Easy DIY Target Stands

No matter what type of shooting you enjoy (pistol, rifle, air rifle etc.) having your own target stands is always a bonus. You do not need to rely on your local range for supplies, you can set them as you wish, and above all they are extremely cost effective (if you build them yourself.) This design is not only very easy to build at home, but is extremely effective. For less than 40 dollars you can have an effective, sturdy and long lasting target stand that can be set up for a wide range of targets.

Difficulty: EASY

Materials:

  • 2 – 36 inch 2×4
  • 3 – 24 inch 2×4
  • 8 – 2 ½ inch flat head wood screws
  • 1 – 4 to 8 inch 3/8 carriage bolt (use longer if you wish to use 2x4s as your supports, shorter if you plan to use ¼ inch slats.)
  • 1 – 3/8 wing nut
  • 1 – 3/8 washer
  • Spray paint.

target stand 4.jpg

Step 1: 2x4s normally come in 12ft. You need 2 36 inch lengths and 3 24 inch lengths to complete this project. You can either cut this yourself using a table saw, circular saw or hand saw. Alternatively do what I do and have your local lumber yard cut it for you (usually about $1.00 per cut.)

Step 2: With a pencil or sharpie and ruler/measuring tape find the center of  one 24 inch 2×4 length (2×4 A.) Drill a 3/8 hole through this section. Repeat this process for a second 24 inch 2×4 (2×4 B.)

Step 3: Using 2 2 ½

diagramA.pngflat head wood screws secure 2×4 B to 2×4 C at a right angle (see the diagram above.) You will want to place these screws approximately 2 inches from the edge of each section, this will prevent interference when we attach the “clamp” to the “feet” of the target stand.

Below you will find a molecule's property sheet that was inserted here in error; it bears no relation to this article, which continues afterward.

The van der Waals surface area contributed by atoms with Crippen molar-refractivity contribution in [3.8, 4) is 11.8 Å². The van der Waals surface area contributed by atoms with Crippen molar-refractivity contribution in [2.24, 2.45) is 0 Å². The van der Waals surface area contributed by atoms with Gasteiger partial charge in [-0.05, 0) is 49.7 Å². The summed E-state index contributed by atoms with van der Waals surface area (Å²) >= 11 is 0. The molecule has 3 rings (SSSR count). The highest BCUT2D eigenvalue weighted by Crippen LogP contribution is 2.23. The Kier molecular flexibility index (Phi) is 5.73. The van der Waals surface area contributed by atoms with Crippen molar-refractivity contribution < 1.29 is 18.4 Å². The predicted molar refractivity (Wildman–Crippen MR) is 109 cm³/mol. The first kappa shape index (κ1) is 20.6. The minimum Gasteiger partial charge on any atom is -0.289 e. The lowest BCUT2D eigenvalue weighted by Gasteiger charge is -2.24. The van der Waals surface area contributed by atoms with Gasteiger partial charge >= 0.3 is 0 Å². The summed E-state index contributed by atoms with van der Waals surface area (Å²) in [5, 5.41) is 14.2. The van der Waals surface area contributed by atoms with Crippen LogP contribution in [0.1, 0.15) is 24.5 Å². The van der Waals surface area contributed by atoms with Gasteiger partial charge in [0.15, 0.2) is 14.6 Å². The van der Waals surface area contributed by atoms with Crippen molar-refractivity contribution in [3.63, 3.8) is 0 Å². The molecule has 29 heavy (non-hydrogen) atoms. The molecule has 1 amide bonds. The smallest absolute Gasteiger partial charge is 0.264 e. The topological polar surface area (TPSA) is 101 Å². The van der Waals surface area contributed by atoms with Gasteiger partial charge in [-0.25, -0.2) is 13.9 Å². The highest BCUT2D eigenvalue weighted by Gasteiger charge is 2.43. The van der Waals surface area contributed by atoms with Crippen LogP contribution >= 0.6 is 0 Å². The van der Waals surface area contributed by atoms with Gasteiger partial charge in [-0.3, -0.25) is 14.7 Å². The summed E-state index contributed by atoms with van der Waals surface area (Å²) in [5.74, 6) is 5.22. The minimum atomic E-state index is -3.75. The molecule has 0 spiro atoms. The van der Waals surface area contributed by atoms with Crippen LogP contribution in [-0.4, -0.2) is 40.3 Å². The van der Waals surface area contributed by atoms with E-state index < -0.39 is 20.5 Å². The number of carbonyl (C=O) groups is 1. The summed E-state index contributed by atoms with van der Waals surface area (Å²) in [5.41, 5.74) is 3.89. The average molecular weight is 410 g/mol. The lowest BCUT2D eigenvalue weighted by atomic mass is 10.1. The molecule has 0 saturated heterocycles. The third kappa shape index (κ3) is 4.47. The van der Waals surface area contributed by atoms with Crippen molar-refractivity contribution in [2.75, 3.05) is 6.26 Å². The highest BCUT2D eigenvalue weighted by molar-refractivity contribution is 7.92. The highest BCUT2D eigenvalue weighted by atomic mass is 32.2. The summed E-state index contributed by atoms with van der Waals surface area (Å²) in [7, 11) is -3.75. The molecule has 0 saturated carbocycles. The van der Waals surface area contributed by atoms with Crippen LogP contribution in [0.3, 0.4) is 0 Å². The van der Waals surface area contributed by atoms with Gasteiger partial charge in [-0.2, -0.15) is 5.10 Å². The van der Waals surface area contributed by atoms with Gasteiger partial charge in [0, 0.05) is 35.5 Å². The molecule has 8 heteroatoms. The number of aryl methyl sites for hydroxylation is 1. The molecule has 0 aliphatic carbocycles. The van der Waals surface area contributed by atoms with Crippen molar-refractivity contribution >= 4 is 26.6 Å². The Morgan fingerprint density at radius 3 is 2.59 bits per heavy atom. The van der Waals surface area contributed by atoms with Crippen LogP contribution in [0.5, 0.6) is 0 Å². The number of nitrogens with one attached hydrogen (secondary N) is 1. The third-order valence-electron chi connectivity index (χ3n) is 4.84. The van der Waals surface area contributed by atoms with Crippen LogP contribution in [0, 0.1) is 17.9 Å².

target stand 1.jpg

Step 4: Attach the newly construct “clamp” to the 36 inch feet of the target stand using 3 screws (see right.)

Step 5: With a rubber mallet or hammer tap the carriage bolt into the 3/8 hole you have drilled in the “clamp.” The square section of the carriage bolt will bite into the lumber and fix it firmly in place.

Step 6: Slide 2×4 A into place and secure with the washer and wing nut.  You can now paint your completed stand if you wish. I recommend painting it as it will lend the untreated lumber some protection over time, and keep your target stand looking it’s best (if such things matter to you.)

target stand 5.jpg

Using your new target stand

Loosen the wing nut, and slide the section back. Clamp your slats or 2×4 into place and staple your targets to the slats. Commence your “pew pew” of choice. Repeat as needed. The benefit of this design is that if you shoot the target supports they can be easily replaced, you do not need to build a new stand!



Categories: Firearms & Equipment

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